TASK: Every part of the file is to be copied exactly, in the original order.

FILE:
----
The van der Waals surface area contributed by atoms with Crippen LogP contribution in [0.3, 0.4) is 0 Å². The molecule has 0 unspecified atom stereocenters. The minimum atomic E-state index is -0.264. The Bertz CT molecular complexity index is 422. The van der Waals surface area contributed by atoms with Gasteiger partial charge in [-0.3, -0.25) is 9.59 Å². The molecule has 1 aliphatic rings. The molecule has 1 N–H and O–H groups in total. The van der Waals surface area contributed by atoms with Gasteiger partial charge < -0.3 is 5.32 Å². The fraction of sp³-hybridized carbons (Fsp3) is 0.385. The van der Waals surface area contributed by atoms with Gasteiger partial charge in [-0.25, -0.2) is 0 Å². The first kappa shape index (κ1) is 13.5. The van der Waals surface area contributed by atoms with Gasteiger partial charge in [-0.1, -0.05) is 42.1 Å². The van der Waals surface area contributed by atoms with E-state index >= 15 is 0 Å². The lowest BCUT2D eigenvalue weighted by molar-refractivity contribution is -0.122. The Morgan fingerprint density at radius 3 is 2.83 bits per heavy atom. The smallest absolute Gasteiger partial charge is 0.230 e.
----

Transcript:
The van der Waals surface area contributed by atoms with Crippen LogP contribution in [0.3, 0.4) is 0 Å². The molecule has 0 unspecified atom stereocenters. The minimum atomic E-state index is -0.264. The Bertz CT molecular complexity index is 422. The van der Waals surface area contributed by atoms with Gasteiger partial charge in [-0.3, -0.25) is 9.59 Å². The molecule has 1 aliphatic rings. The molecule has 1 N–H and O–H groups in total. The van der Waals surface area contributed by atoms with Gasteiger partial charge < -0.3 is 5.32 Å². The fraction of sp³-hybridized carbons (Fsp3) is 0.385. The van der Waals surface area contributed by atoms with Gasteiger partial charge in [-0.25, -0.2) is 0 Å². The first kappa shape index (κ1) is 13.5. The van der Waals surface area contributed by atoms with Gasteiger partial charge in [-0.1, -0.05) is 42.1 Å². The van der Waals surface area contributed by atoms with E-state index >= 15 is 0 Å². The lowest BCUT2D eigenvalue weighted by molar-refractivity contribution is -0.122. The Morgan fingerprint density at radius 3 is 2.83 bits per heavy atom. The smallest absolute Gasteiger partial charge is 0.230 e.